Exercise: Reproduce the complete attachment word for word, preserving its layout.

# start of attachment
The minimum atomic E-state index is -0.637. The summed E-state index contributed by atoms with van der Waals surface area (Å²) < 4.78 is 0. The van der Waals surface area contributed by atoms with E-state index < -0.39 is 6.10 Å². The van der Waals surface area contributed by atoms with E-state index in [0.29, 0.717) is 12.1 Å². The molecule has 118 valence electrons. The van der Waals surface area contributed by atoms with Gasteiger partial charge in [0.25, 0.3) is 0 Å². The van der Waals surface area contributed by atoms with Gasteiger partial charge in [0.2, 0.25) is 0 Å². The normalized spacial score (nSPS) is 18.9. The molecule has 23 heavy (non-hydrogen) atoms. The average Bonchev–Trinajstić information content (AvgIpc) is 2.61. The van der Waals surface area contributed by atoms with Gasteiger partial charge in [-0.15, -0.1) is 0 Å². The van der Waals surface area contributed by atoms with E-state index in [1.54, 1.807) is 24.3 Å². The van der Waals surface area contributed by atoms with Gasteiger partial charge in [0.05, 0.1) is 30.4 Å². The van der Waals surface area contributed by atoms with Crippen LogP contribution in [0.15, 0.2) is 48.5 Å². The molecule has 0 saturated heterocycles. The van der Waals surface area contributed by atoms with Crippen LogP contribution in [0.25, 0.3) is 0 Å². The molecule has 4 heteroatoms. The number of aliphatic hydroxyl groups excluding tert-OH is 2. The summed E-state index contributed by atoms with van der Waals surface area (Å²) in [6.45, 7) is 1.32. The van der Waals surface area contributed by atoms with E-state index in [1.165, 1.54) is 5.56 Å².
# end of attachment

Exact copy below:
The minimum atomic E-state index is -0.637. The summed E-state index contributed by atoms with van der Waals surface area (Å²) < 4.78 is 0. The van der Waals surface area contributed by atoms with E-state index < -0.39 is 6.10 Å². The van der Waals surface area contributed by atoms with E-state index in [0.29, 0.717) is 12.1 Å². The molecule has 118 valence electrons. The van der Waals surface area contributed by atoms with Gasteiger partial charge in [0.25, 0.3) is 0 Å². The van der Waals surface area contributed by atoms with Gasteiger partial charge in [0.2, 0.25) is 0 Å². The normalized spacial score (nSPS) is 18.9. The molecule has 23 heavy (non-hydrogen) atoms. The average Bonchev–Trinajstić information content (AvgIpc) is 2.61. The van der Waals surface area contributed by atoms with Gasteiger partial charge in [-0.15, -0.1) is 0 Å². The van der Waals surface area contributed by atoms with E-state index in [1.54, 1.807) is 24.3 Å². The van der Waals surface area contributed by atoms with Gasteiger partial charge in [0.05, 0.1) is 30.4 Å². The van der Waals surface area contributed by atoms with Crippen LogP contribution in [0.15, 0.2) is 48.5 Å². The molecule has 0 saturated heterocycles. The van der Waals surface area contributed by atoms with Crippen LogP contribution in [0.25, 0.3) is 0 Å². The molecule has 4 heteroatoms. The number of aliphatic hydroxyl groups excluding tert-OH is 2. The summed E-state index contributed by atoms with van der Waals surface area (Å²) in [6.45, 7) is 1.32. The van der Waals surface area contributed by atoms with E-state index in [1.165, 1.54) is 5.56 Å².